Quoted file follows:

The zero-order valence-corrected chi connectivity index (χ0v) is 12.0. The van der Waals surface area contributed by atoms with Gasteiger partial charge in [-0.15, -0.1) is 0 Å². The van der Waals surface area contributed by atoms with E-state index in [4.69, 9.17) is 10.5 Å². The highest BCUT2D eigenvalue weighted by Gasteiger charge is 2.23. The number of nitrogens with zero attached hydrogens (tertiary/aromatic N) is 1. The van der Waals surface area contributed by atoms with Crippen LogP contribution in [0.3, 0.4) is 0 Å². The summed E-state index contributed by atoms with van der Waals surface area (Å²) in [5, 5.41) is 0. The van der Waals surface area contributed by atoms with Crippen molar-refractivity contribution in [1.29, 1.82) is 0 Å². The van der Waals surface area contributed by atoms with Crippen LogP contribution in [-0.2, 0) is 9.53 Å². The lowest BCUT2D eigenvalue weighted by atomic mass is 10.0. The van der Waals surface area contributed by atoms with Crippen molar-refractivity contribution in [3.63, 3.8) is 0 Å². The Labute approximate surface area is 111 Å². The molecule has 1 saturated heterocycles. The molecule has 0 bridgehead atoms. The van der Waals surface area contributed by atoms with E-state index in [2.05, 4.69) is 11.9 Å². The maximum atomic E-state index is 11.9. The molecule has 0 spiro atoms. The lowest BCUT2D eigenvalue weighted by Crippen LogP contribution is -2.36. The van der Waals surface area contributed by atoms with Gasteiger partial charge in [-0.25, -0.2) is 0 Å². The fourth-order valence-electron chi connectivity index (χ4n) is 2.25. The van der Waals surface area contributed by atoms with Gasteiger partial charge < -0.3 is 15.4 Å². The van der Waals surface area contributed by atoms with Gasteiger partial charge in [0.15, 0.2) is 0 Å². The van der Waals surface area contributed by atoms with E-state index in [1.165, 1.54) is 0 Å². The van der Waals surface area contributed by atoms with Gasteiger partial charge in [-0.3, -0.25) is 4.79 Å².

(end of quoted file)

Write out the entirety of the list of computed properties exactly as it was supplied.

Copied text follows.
The zero-order valence-corrected chi connectivity index (χ0v) is 12.0. The van der Waals surface area contributed by atoms with Gasteiger partial charge in [-0.15, -0.1) is 0 Å². The van der Waals surface area contributed by atoms with E-state index in [4.69, 9.17) is 10.5 Å². The highest BCUT2D eigenvalue weighted by Gasteiger charge is 2.23. The number of nitrogens with zero attached hydrogens (tertiary/aromatic N) is 1. The van der Waals surface area contributed by atoms with Crippen LogP contribution in [0.3, 0.4) is 0 Å². The summed E-state index contributed by atoms with van der Waals surface area (Å²) in [5, 5.41) is 0. The van der Waals surface area contributed by atoms with Crippen molar-refractivity contribution in [1.29, 1.82) is 0 Å². The van der Waals surface area contributed by atoms with Crippen LogP contribution in [-0.2, 0) is 9.53 Å². The lowest BCUT2D eigenvalue weighted by atomic mass is 10.0. The van der Waals surface area contributed by atoms with Crippen molar-refractivity contribution in [3.63, 3.8) is 0 Å². The Labute approximate surface area is 111 Å². The molecule has 1 saturated heterocycles. The molecule has 0 bridgehead atoms. The van der Waals surface area contributed by atoms with E-state index in [2.05, 4.69) is 11.9 Å². The maximum atomic E-state index is 11.9. The molecule has 0 spiro atoms. The lowest BCUT2D eigenvalue weighted by Crippen LogP contribution is -2.36. The van der Waals surface area contributed by atoms with Gasteiger partial charge in [-0.25, -0.2) is 0 Å². The fourth-order valence-electron chi connectivity index (χ4n) is 2.25. The van der Waals surface area contributed by atoms with Gasteiger partial charge < -0.3 is 15.4 Å². The van der Waals surface area contributed by atoms with Gasteiger partial charge in [0.15, 0.2) is 0 Å². The van der Waals surface area contributed by atoms with E-state index in [1.165, 1.54) is 0 Å². The van der Waals surface area contributed by atoms with Gasteiger partial charge in [-0.3, -0.25) is 4.79 Å².